Vaccination sceptics like Mr Schecter can produce reams of statistics which they claim show public health officials have exaggerated the seriousness of diseases and "covered-up" safety concerns.

They even dismiss figures from the US Centre for Disease Control and Prevention that cases of measles tripled last year, pointing to the fact that were there still only 220 cases and no deaths. The disease is also on the rise in Europe, where there were 29,000 cases and nine deaths in the first seven months of 2011.

"There is a very great deal of scepticism and questioning out there. Part of it comes from the very great success of vaccination programmes," says infectious diseases expert Dr William Shaffner, of Vanderbilt University School of Medicine, Nashville, Tennessee.

Find A Pox Party Near You Some sites warned against sending 'pox packages' but were still targeted by public anger

"The current generation of young mothers have very little experience of disease.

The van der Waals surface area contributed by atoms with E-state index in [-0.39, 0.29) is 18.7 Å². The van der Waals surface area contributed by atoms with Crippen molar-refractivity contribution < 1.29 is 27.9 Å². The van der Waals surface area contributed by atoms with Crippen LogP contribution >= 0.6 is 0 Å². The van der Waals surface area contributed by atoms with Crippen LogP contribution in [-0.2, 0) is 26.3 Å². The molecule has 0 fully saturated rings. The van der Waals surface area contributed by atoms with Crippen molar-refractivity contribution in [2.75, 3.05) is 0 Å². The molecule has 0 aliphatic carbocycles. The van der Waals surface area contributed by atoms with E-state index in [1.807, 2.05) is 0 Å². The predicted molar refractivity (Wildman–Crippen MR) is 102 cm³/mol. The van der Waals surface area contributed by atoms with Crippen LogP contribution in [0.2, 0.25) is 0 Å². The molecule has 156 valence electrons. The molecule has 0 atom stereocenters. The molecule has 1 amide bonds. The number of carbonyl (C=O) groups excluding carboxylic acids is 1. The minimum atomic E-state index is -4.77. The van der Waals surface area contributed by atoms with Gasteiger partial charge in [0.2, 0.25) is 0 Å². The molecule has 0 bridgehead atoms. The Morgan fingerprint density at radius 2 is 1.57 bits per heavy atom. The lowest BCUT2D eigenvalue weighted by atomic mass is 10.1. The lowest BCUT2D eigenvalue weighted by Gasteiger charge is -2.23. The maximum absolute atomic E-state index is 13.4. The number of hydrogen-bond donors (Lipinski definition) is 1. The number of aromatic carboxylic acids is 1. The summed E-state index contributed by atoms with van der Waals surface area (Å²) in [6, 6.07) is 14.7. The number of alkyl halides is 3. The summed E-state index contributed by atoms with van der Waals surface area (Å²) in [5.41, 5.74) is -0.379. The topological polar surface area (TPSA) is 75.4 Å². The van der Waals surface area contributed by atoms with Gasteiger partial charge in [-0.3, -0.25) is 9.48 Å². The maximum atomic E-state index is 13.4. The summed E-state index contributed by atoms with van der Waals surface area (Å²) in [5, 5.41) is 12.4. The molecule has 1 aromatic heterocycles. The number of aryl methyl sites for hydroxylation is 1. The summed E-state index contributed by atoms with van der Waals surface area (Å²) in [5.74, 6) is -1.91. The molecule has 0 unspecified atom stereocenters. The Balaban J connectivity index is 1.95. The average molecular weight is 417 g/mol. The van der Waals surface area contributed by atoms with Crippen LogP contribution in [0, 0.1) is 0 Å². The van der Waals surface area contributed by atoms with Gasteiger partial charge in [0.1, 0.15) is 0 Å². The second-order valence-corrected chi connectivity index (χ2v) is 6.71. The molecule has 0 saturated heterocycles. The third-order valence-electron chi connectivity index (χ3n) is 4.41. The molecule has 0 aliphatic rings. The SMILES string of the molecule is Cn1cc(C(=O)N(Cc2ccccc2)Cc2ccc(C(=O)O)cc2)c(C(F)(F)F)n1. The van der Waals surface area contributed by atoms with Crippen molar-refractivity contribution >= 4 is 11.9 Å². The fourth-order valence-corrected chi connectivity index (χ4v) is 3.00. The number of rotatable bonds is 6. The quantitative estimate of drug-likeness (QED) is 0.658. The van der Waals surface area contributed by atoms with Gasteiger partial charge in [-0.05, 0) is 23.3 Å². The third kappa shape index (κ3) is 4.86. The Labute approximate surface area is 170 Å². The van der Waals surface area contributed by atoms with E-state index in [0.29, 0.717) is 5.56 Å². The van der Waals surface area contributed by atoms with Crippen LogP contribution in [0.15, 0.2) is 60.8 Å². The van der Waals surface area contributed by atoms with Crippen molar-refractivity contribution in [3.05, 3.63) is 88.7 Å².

"Even the experience they have had of chickenpox has been with a much less severe form, with fewer complications. It is seen as a relatively transient illness not worthy of much respect."

But, he argues, chickenpox and measles can both still be very serious diseases, particularly if there are complications.

And he blames the Andrew Wakefield case for undermining public confidence in the US and the UK, even though it is a decade since the MMR scare hit the headlines.

"It is impossible to unring a bell. There are still many people who believe that vaccines and, in particular, the measles vaccine, is linked to autism.